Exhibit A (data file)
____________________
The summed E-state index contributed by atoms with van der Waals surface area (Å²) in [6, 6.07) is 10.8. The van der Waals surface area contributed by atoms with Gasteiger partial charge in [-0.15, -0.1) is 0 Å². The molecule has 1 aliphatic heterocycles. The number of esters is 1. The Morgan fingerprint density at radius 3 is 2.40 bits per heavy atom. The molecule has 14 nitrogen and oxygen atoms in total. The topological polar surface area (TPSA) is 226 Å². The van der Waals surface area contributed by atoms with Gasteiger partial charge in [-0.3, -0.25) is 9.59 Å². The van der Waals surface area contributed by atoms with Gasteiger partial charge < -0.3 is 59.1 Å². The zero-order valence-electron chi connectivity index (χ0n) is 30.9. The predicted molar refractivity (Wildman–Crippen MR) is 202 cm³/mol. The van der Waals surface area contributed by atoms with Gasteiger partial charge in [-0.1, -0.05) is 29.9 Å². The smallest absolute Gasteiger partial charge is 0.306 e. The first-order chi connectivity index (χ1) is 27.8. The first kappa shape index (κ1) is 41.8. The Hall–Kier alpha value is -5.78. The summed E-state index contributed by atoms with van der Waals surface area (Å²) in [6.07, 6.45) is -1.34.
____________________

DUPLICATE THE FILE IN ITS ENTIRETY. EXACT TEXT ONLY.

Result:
The summed E-state index contributed by atoms with van der Waals surface area (Å²) in [6, 6.07) is 10.8. The van der Waals surface area contributed by atoms with Gasteiger partial charge in [-0.15, -0.1) is 0 Å². The molecule has 1 aliphatic heterocycles. The number of esters is 1. The Morgan fingerprint density at radius 3 is 2.40 bits per heavy atom. The molecule has 14 nitrogen and oxygen atoms in total. The topological polar surface area (TPSA) is 226 Å². The van der Waals surface area contributed by atoms with Gasteiger partial charge in [-0.3, -0.25) is 9.59 Å². The van der Waals surface area contributed by atoms with Gasteiger partial charge < -0.3 is 59.1 Å². The zero-order valence-electron chi connectivity index (χ0n) is 30.9. The predicted molar refractivity (Wildman–Crippen MR) is 202 cm³/mol. The van der Waals surface area contributed by atoms with Gasteiger partial charge in [-0.1, -0.05) is 29.9 Å². The smallest absolute Gasteiger partial charge is 0.306 e. The first-order chi connectivity index (χ1) is 27.8. The first kappa shape index (κ1) is 41.8. The Hall–Kier alpha value is -5.78. The summed E-state index contributed by atoms with van der Waals surface area (Å²) in [6.07, 6.45) is -1.34.